A team from the Vision Institute (L’Institut de la Vision) demonstrated that an artificial retina, an implant placed at the level of the retina that receives an image directly from the photosensitive cells, would induce high-resolution visual perception. Their results have paved the way for clinical trials for the treatment of age-related macular degeneration and possibly retinitis pigmentosa.
For several years, the prospect of restoring vision in patients with age-related macular degeneration (AMD) or retinitis pigmentosa has become increasingly tangible. AMD is a particularly debilitating disease, characterized by degradation of the retina that can lead to loss of central vision. According to Inserm (Institut national de la santé et de la recherche médicale), it is the leading cause of visual impairment among people over the age of 50. “All forms combined, this disease affects approximately 8% of the population, but its frequency increases with age. It affects 1% of people aged 50 to 55, 10% of those aged 65 to 75, and 25% to 30% of those over 75,” says the Institute.
For years, researchers have been working to develop an artificial retina that could restore sight to these patients, as well as to patients with retinitis pigmentosa. This genetic disease, which affects one in 4,000 people, is characterized by progressive degeneration of photoreceptors in the retina that convert light signals into electrical signals to the brain. The retina is composed of photosensitive cells and photoreceptors, whose purpose is to transform light signals received by the eye into electrical signals which are then sent to the brain. These cells are destroyed during these pathologies, which can cause blindness.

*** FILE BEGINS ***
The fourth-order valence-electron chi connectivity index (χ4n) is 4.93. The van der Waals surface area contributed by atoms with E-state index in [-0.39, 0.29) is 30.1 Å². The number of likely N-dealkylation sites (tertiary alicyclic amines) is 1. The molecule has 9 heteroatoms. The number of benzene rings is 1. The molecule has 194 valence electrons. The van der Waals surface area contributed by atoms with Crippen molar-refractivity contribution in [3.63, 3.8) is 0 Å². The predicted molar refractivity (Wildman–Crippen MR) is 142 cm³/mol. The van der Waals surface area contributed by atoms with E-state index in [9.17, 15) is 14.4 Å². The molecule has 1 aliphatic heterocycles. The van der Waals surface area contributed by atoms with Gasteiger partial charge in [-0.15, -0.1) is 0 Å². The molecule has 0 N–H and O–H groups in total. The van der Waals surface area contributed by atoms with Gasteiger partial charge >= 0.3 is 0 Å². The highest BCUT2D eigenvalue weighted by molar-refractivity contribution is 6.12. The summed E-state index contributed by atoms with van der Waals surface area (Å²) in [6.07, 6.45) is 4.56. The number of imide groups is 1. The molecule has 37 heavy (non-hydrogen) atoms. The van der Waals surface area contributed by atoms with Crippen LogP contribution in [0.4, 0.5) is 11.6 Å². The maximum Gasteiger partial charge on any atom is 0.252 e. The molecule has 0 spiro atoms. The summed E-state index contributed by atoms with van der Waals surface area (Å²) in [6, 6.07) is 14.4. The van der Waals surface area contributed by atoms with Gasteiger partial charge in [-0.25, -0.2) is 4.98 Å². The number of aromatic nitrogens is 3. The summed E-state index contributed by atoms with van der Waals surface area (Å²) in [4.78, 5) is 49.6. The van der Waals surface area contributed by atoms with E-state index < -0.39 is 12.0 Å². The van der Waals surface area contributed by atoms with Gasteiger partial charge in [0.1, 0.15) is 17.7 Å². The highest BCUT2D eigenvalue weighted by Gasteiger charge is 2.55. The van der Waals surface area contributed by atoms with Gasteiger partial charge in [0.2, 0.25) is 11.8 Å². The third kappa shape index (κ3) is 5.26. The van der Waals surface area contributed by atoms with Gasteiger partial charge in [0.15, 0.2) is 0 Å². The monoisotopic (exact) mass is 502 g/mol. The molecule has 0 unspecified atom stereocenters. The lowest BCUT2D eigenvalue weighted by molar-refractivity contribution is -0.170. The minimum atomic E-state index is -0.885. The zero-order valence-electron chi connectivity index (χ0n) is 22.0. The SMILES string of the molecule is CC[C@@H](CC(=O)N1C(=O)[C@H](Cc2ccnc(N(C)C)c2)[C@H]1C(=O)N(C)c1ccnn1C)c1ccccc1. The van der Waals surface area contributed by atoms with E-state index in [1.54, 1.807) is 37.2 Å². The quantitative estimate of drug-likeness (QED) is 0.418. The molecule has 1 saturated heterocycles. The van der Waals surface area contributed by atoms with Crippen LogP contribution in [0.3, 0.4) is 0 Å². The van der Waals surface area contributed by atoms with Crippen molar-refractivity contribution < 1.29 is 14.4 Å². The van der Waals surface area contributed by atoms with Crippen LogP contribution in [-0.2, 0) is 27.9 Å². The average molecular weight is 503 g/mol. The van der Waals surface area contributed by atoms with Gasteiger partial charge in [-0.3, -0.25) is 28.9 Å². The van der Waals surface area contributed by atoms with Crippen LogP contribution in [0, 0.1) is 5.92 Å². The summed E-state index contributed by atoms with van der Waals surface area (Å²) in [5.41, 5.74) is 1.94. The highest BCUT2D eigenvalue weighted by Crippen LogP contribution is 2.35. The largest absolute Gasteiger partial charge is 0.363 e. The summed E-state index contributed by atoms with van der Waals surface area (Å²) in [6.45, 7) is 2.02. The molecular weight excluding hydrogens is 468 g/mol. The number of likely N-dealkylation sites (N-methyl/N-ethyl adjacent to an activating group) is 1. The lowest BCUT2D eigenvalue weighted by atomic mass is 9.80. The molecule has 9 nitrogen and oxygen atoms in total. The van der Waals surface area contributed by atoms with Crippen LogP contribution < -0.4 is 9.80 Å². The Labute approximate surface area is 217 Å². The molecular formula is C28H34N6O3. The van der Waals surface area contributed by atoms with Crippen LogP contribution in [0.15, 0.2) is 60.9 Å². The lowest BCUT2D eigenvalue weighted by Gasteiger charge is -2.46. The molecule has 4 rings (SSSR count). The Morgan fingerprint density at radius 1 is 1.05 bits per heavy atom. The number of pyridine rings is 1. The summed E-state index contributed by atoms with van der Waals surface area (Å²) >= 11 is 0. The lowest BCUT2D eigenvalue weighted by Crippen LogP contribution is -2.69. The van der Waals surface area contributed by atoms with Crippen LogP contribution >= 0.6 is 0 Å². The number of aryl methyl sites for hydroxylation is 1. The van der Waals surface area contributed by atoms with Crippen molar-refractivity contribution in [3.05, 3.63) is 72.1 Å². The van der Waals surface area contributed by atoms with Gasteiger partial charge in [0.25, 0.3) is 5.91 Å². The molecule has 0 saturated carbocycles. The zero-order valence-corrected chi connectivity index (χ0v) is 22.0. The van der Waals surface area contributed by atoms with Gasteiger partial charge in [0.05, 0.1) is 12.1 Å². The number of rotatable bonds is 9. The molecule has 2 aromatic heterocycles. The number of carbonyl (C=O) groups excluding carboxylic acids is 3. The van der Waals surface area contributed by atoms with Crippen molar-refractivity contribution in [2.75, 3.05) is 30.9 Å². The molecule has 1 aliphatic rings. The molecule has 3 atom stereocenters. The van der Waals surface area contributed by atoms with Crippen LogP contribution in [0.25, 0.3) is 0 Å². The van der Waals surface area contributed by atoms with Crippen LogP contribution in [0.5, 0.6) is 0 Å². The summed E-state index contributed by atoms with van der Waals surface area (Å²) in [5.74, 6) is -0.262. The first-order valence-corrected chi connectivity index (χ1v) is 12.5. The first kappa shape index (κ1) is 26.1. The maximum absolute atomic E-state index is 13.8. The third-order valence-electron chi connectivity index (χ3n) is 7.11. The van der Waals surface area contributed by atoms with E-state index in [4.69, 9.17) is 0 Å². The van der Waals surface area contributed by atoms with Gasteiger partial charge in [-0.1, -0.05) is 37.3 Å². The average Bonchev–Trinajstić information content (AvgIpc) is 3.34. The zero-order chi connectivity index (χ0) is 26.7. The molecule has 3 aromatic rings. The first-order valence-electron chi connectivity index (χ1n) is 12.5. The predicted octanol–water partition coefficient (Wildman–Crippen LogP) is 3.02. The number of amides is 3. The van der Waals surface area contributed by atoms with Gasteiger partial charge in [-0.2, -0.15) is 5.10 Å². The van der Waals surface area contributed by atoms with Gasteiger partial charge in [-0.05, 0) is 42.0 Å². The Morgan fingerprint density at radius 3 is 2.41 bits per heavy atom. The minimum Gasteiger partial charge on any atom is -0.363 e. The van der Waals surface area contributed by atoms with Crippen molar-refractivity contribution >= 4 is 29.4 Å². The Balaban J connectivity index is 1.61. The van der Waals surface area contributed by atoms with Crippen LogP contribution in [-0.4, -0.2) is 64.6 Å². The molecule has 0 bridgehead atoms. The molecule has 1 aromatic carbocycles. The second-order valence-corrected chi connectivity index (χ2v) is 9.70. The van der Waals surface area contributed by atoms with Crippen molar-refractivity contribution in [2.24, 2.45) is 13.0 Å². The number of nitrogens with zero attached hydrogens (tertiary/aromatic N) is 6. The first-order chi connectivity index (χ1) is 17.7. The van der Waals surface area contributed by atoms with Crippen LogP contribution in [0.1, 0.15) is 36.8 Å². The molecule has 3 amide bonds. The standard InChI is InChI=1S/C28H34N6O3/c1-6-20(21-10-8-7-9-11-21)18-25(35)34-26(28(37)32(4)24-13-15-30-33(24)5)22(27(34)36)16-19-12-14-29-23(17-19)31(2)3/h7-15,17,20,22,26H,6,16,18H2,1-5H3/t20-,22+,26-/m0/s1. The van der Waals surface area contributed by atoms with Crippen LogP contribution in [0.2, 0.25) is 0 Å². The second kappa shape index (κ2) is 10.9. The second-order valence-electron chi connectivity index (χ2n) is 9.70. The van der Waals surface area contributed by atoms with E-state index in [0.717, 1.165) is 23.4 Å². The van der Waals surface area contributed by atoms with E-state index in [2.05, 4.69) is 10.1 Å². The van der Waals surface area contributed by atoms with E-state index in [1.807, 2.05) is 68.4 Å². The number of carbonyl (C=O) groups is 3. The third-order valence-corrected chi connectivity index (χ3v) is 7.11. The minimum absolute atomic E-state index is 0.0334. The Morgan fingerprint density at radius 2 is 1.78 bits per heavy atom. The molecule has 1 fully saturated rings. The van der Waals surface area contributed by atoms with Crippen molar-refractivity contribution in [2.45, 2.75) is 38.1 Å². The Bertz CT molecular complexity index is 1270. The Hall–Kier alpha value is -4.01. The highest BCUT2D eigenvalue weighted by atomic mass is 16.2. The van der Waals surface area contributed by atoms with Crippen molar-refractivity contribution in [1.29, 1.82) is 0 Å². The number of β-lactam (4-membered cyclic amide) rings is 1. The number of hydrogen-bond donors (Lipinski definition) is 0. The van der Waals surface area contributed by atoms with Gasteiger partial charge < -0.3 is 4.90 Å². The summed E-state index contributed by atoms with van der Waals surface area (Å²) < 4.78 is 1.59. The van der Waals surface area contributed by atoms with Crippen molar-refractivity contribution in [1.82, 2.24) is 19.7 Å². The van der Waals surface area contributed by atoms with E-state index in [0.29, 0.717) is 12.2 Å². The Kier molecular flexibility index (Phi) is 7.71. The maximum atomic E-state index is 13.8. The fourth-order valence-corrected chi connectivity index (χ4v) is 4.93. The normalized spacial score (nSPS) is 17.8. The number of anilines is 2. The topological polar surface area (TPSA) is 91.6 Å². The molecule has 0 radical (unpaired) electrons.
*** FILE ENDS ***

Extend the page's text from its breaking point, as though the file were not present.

Obtaining an increasingly accurate image
The principle of an artificial retina is to replace these photoreceptors. The device consists of implants fixed under the retina and electrode compounds that stimulate retinal neurons to carry messages to the brain. Two of these devices, Argus II and Retinal Implant, have already been widely implanted. “However, these two companies are gradually withdrawing from the market. Patients could see luminous signs, but those who could distinguish the letters were a very small minority,” says Serge Picaud, a researcher at Inserm.
His team wanted to reinvent the system to make it more effective. Developed in collaboration with the company Pixium Vision, its artificial retina is a wireless device that is less complex, unlike the previous devices. It has the advantage of introducing feedback from the local current, thus inducing a better resolution of the images perceived by the eye. Finally, the image is projected onto the implant by means of infrared stimulation that activates photodiodes connected to the electrodes, for more direct stimulation of the neurons of the retina. In a study published in Nature Biomedical Engineering, researchers tested this device in primates, demonstrating that it restored visual acuity.
Towards implantation in patients
In vitro tests showed that each pixel activates different cells in the retina. “This selectivity results in a very high resolution, so that implanted animals can perceive the activation of a single implant pixel in a behavioral test,” the researchers say. These good results paved the way for the implantation of devices in five French patients with AMD. Initial results indicate that they are gradually regaining central vision: they are able to perceive luminous signals, and some can even identify letter sequences, faster and faster over time.
“The goal now is to conduct a phase 3 study in a larger group of patients with age-related macular degeneration. If the artificial retina works in them, we believe there is no reason why it shouldn’t work in patients suffering from retinitis pigmentosa, a disease also related to photoreceptor degeneration,” concludes Serge Picaud. Currently, only the wet form of AMD (the other form being dry or atrophic) is treated with antiangiogenic drugs, whose function is to interrupt the progression of the disease. Several injections are needed at a pace defined by the ophthalmologist.